Legal: Unregistered “unions” to face penalties for misleading workers
Queensland Teachers' Journal, Vol 127 No 2, 11 March 2022, page no.27
The state government has accepted recommendations to amend the Industrial Relations Act 2016 to impose penalties on unregistered unions that misrepresent their status to workers.
The changes were proposed by former Queensland IR Commissioner John Thompson and former Attorney-General Linda Lavarch in the first review of the state’s IR Act.
The review references the “historical importance attached in Australia to an orderly system of industrial relations regulation” and submits that “there is no benefit from having some provisions that give recognition to the coverage of unregistered associations when they are not asked to fulfil the responsibilities that registered organisations must fulfil”.
Currently, the IR Act does not impose any reporting or governance requirements on associations (that is, on unregistered “unions”) such as the Teachers' Professional Association of Queensland (TPAQ).
In contrast, registered organisations like the Queensland Teachers' Union are subject to rigorous statutory, accountability and transparency requirements as a condition of their ongoing registration.
This is designed to protect the interests of members, as well as providing for transparency over the financial conduct of registered unions, including any political donations.
The legislative framework recognises these significant responsibilities by providing registered organisations like the QTU with exclusive rights to represent workers.
The review warns that in recent years unregistered bodies had sought to gain these benefits without taking on the responsibilities of registered unions, stating: “... another issue has been the apparent potential for unregistered bodies that have no capability or intention to seek registration to try to portray themselves as recognised unions within the IR Act — in effect, wanting some of the benefits but none of the responsibilities associated with registration.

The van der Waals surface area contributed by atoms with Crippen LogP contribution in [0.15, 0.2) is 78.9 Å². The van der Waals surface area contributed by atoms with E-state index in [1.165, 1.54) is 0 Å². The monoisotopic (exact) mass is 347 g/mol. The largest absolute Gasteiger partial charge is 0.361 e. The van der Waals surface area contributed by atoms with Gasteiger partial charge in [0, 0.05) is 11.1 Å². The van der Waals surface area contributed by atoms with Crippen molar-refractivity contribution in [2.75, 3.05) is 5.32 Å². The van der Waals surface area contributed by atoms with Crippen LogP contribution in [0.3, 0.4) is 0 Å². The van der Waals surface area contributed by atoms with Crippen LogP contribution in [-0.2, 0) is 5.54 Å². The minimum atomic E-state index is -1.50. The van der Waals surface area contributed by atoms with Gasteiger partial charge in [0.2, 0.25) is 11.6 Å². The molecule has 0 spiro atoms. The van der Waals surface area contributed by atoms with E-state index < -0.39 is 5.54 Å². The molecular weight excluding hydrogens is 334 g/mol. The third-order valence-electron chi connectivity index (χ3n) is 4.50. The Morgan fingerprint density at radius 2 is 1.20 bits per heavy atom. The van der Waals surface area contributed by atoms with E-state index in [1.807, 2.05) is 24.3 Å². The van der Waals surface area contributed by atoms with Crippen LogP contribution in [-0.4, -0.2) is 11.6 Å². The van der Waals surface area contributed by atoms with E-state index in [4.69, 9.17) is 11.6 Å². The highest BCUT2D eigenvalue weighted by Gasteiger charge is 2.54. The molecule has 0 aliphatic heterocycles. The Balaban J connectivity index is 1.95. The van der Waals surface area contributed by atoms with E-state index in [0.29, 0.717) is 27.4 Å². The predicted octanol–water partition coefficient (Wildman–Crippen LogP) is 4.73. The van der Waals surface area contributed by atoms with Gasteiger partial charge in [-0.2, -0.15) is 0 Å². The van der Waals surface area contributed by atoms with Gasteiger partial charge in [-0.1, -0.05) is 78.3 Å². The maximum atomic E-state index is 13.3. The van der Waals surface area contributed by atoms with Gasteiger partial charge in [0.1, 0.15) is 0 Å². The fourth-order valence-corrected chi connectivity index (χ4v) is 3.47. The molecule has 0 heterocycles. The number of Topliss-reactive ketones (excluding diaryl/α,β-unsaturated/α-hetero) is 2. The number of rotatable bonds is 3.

“It is one thing for a group of workers in a poorly unionised area to try to organise themselves to negotiate collectively; it is quite another for an external body to seek to obtain some of the benefits of the system, without exposing themselves to the financial disclosure and auditing responsibilities normally associated with the system. The former group is deserving of the general protections for freedom of association; the latter group is not.”
The review notes some of the rights registered unions, such as the QTU, have.
- Bargaining for certified agreements – the legislation intends that collective bargaining can occur between employers and registered organisations.
- Modern awards – the legislation intends that parties to modern awards are limited to registered organisations, employers and employees.
- Workplace bullying – An unregistered association has no standing under the IR Act in relation to an application for a civil penalty order where an order to stop bullying is contravened.
The review goes on to identify the need for the Queensland Industrial Relations Commission to have the capacity to make orders preventing unregistered bodies from purporting to be able to represent employees under the act when they do not have this capability.
In addition, the review recommends financial penalties for unregistered organisations that misrepresent their right to represent employees within the system, or for otherwise misleading conduct.
The Palaszczuk government has accepted these recommendations in full. This is good news for teachers across Queensland who may be at risk of being led to believe they have the same representation and protections as QTU members, only to find out, often too late, that they do not.